On September 18, elections were held in Afghanistan amid killings of civilians. The Taliban had said it would disrupt the vote by killing those taking part, but the elections’ sponsors — the US-led occupation forces — also killed civilians on polling day.
Afghan and international media reported election day deaths from Taliban attacks, US air strikes, and fighting between foreign troops and insurgents, as well as between supporters of rival candidates.
The candidates in the election were drawn from the fractious coalition of warlords, gangsters and Islamic fundamentalists who have been the Western occupiers local allies since the 2001 invasion.
The next day, eight children were killed playing with an unexploded rocket in Kunduz province, Reuters reported on September 19.
In contrast to previous elections in occupied Afghanistan, reporting by the Western media was low key. Triumphant declarations of a milestone on Afghanistan’s path to democracy were largely absent.
In part, this stems from the widely-acknowledged rigging of the August 2009 presidential elections, and public spat between Western military and political leaders and Afghan President Hamid Karzai.
More broadly, it is a sign that the Western occupiers are at an impasse — unable to impose a stable client regime in Afghanistan but unwilling to withdraw without having done so.
Divisions have developed between the Obama administration and elements of the US military on when and how to get out.
A more significant milestone was reached three days after the poll. On September 21, the number of occupying soldiers killed this year reached 529 — making the death toll for 2010 already higher then any year since the occupation began in 2001.
The next highest toll was for 2009, when 521 foreign soldiers were killed.
The civilian death toll in Afghanistan is not counted. The majority of civilian casualties are from the indirect causes of war such as disease and malnutrition.
The AFP reported on September 21 on problems with the vote. “The Electoral Complaints Commission (ECC) said 1,388 complaints had been received specifically about election day irregularities.”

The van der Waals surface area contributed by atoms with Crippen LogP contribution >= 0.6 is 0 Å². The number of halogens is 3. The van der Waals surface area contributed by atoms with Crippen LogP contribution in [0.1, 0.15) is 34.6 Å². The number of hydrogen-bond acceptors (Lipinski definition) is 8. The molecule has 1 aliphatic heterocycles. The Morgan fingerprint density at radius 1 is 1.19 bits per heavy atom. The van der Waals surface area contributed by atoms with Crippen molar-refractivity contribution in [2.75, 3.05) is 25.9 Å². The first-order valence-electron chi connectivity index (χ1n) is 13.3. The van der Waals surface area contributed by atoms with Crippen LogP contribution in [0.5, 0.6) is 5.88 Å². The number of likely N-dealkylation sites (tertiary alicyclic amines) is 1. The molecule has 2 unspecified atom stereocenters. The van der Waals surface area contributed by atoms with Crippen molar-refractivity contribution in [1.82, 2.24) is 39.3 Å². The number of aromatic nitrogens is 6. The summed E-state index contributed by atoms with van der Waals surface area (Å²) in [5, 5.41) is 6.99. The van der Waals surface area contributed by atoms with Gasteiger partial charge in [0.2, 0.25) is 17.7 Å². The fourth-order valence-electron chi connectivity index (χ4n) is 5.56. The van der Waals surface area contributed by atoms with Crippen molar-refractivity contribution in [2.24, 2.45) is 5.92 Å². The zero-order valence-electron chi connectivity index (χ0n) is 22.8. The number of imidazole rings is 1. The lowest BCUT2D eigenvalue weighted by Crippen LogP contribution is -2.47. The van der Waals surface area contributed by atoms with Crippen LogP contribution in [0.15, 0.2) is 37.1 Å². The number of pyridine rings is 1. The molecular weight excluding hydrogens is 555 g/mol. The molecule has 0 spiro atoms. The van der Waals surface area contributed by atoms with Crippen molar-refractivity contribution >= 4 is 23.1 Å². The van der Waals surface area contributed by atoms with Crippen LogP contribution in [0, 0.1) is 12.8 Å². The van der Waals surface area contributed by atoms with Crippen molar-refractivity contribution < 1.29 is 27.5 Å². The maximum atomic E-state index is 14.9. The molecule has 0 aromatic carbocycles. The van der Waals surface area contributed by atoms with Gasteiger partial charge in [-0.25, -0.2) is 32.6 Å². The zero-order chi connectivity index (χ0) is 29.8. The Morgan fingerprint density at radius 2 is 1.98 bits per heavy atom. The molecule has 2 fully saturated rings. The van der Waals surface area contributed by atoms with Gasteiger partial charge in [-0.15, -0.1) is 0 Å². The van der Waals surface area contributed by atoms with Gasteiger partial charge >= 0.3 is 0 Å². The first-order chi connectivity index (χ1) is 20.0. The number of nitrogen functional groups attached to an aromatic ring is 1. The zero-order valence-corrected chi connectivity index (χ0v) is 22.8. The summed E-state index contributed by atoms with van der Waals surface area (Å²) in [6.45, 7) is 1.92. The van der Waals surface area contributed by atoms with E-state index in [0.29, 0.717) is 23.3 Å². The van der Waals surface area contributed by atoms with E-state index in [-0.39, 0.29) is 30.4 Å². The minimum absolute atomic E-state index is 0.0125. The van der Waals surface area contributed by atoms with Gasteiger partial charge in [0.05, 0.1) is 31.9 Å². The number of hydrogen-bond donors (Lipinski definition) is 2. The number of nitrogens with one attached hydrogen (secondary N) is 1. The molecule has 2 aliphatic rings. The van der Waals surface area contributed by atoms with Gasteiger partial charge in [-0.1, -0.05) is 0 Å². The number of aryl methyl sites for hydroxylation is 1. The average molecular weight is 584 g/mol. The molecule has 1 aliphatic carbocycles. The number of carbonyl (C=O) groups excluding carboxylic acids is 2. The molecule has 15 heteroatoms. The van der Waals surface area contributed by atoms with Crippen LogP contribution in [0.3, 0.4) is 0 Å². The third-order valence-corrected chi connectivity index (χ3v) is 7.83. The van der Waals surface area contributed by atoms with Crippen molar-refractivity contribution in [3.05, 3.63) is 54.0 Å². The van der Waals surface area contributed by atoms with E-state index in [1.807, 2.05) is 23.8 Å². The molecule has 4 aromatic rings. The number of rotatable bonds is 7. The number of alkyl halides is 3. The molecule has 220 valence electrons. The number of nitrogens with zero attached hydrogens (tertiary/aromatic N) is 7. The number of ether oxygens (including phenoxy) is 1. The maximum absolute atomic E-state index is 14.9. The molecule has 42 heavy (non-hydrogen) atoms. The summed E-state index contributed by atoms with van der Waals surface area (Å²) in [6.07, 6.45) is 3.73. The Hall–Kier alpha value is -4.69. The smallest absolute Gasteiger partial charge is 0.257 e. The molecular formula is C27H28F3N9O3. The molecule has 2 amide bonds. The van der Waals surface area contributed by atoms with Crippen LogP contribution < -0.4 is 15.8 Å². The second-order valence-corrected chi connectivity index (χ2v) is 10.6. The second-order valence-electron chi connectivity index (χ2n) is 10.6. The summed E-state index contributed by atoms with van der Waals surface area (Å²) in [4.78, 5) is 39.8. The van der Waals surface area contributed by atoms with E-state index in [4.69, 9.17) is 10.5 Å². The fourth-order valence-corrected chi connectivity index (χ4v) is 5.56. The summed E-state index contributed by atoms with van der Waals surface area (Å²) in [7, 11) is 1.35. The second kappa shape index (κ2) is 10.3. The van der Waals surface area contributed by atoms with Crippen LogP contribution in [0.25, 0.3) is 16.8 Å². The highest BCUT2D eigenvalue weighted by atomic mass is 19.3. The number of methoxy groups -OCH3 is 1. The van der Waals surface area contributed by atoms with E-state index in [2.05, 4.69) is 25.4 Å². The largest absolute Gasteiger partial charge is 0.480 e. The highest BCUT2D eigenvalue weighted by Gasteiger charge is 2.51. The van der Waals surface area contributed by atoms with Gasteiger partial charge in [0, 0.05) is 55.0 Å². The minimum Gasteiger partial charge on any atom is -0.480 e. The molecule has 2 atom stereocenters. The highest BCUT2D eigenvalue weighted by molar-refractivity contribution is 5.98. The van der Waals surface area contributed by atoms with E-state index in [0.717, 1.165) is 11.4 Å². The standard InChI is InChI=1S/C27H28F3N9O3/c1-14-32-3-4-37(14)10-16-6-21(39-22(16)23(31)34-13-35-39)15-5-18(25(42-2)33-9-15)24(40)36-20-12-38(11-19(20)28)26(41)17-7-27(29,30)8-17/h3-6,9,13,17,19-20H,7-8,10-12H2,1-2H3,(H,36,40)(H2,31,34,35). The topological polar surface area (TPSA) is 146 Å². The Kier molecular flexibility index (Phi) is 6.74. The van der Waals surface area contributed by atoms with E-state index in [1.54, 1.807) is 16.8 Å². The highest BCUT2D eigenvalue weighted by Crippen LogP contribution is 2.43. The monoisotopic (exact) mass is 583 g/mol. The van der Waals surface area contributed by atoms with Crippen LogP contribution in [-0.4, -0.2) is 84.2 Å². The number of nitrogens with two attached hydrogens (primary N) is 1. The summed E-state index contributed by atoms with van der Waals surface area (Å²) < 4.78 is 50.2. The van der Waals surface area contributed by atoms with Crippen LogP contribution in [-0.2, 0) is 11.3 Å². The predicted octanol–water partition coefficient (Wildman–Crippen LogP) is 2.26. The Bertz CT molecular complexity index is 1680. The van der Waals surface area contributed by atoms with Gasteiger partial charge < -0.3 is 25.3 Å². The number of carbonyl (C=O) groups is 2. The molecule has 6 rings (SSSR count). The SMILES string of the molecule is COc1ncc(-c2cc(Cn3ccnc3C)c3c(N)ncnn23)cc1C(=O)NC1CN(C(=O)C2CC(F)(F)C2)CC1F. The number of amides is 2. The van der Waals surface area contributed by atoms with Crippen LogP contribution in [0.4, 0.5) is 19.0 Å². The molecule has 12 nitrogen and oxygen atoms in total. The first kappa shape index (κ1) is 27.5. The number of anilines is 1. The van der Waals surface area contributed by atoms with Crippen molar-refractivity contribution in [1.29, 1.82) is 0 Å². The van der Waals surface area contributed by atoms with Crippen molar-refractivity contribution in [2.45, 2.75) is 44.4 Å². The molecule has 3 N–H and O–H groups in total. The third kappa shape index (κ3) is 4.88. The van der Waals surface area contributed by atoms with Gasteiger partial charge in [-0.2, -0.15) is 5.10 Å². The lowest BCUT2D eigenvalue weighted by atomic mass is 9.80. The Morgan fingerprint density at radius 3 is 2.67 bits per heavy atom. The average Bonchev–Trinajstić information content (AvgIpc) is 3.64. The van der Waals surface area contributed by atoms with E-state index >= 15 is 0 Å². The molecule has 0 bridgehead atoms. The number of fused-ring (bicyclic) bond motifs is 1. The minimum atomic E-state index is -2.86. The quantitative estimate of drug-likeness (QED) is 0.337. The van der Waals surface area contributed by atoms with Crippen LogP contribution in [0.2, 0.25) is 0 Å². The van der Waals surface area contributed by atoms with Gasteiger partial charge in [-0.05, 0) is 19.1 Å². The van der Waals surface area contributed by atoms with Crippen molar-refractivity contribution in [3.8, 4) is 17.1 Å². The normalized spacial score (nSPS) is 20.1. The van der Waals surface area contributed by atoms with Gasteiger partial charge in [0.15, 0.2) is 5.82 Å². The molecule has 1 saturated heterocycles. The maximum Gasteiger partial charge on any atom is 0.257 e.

McClatchy Newspapers reported that day: “Internal reports from Afghanistan’s Independent Election Commission … provide new evidence of serious fraud in Afghanistan’s parliamentary elections, including turnouts that exceeded 100% …
“One district in Paktika province recorded 626% voter turnout.”
The September 20 Australian reported widespread vote buying and violent intimidation by candidates. Even the “indelible” ink used to mark voters hands to stop multiple voting easily washed off, the BBC said on September 18.
The September 27 release of the book Obama’s Wars by veteran US journalist Bob Woodward shone further light on the divisions and confusion about the purpose of the war in Afghanistan in the government of US President Barack Obama, who inherited the war from his predecessor.
The book exposes divisions among the US establishment between those, mainly in the military, wanting to continue to increase soldier numbers and with an open-ended timetable, and those wanting an earlier withdrawal.
There are also competing justifications for the war. There are those for whom the purpose of the war is to eliminate al Qaeda, and those for whom it is an exercise in “nation building”.
With mounting casualties of both civilians and occupation soldiers, the failure to create a cohesive Afghan client state, a resentful population, a resurgent Taliban, and anti-Western Islamists recruiting worldwide on the basis of the occupation force’s atrocities, the war is clearly achieving neither purpose.